Egyptians overthrew a dictator nine months ago but they have yet to overthrow the dictatorial tendencies of two powerful groups – the ruling military council (which has the guns) and the Muslim Brotherhood (which holds religious sway over the rural poor).
With a vote set for Nov. 28 to elect a transitional constitution-writing Parliament, both groups are trying to preserve their influence by denying key democratic principles.
The military, led by the Supreme Council of the Armed Forces, insists on unelected seats in the new Parliament, most likely to prevent scrutiny of itself. And the Muslim Brotherhood suggests that the majority in any democracy must prevail with little regard for individual or minority rights and that all laws be guided by Islam’s sharia law.
Egypt’s unfinished revolution is still largely led by idealistic youth who seek fairly elected secular government as well as a constitution that upholds basic rights. If that goal can be achieved in Egypt – long a model for the Middle East – it would help cement political freedoms for the region.
For now, however, the intellectual battle over civil liberties is being played out on Egypt’s streets, with control over Cairo’s Tahrir Square as the symbol of which side has the upper hand in this national debate.
Last Friday, thousands of Muslim Brotherhood followers gathered in the square to protest the military’s dominance, only to be pummeled by police, who, in turn, were hit with rocks from young people demanding immediate civilian rule and a delay in the elections to allow a fair opportunity for new political parties. At least two dozen protesters have been killed.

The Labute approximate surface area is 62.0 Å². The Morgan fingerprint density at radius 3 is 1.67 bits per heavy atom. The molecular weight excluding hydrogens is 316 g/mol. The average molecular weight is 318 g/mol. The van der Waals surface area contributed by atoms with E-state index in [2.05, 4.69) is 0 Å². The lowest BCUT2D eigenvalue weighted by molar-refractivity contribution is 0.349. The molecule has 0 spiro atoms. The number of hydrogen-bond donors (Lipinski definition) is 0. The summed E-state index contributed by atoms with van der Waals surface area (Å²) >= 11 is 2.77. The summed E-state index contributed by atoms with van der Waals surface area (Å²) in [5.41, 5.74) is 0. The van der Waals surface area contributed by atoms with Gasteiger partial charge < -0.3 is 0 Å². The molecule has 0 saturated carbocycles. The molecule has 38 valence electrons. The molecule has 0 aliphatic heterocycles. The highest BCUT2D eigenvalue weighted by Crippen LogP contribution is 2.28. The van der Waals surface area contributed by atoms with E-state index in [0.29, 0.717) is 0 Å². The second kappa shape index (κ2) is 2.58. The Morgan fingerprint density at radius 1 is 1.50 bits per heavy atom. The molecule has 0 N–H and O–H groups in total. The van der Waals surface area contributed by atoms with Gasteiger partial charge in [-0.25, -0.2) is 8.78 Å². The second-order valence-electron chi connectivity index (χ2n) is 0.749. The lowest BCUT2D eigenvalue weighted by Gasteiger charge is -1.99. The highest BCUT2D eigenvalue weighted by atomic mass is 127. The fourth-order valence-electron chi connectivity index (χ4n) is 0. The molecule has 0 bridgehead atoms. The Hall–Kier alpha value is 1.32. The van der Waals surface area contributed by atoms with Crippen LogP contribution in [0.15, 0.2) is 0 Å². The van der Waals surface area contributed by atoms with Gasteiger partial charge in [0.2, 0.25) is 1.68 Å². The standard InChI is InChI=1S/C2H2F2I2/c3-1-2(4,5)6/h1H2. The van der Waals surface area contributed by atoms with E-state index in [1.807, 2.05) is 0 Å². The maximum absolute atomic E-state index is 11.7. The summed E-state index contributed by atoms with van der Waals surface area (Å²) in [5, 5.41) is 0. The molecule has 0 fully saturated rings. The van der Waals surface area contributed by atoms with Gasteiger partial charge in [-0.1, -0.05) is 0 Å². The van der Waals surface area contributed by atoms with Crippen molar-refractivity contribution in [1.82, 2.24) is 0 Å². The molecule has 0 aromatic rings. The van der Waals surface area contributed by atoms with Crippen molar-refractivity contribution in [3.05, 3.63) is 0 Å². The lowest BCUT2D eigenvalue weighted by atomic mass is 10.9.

On Sunday, the Brotherhood asked these “politicians and intellectuals” not to go against “the will of the people” – meaning don’t delay the elections and thus erode the group’s political dominance.
Even before the riots, Washington – which supplies a quarter of Egypt’s military budget – was forced to weigh in. Secretary of State Hillary Rodham Clinton stated earlier this month: “If, over time, the most powerful political force in Egypt remains a roomful of unelected officials, they will have planted the seeds for future unrest, and Egyptians will have missed a historic opportunity.”
Egypt should not go the way of Turkey, which for decades saw the heavy hand of the military in politics. Nor must it go the way of Iran, where Muslim clerics call the shots in a weak democracy through the use of the thuggish and armed Revolutionary Guard.
The Muslim Brotherhood does promise to put up candidates for less than 50 percent of the seats. But few in Egypt believe it will not ultimately seek political dominance. The Brotherhood already has forced the weak secular parties to accept that sharia will be the main source for legislation.
Transitions to democracy are often difficult in newly liberated countries and often take years. Yet the Arab Spring that began nearly a year ago in Tunisia was clearly guided by high ideals of democracy and rights – with Islamists largely on the sidelines of protests and the military seen more as foe than friend. In Egypt, the authoritarian state system left behind by Hosni Mubarak is still largely intact, with the military council having fumbled the process toward democracy.
It may now be necessary for liberal civilian reformers, such as former diplomat Mohammed ElBaradei, to be given temporary positions of authority in a government of national unity. Rights and freedoms should not be hijacked by the powerful before they are even implemented.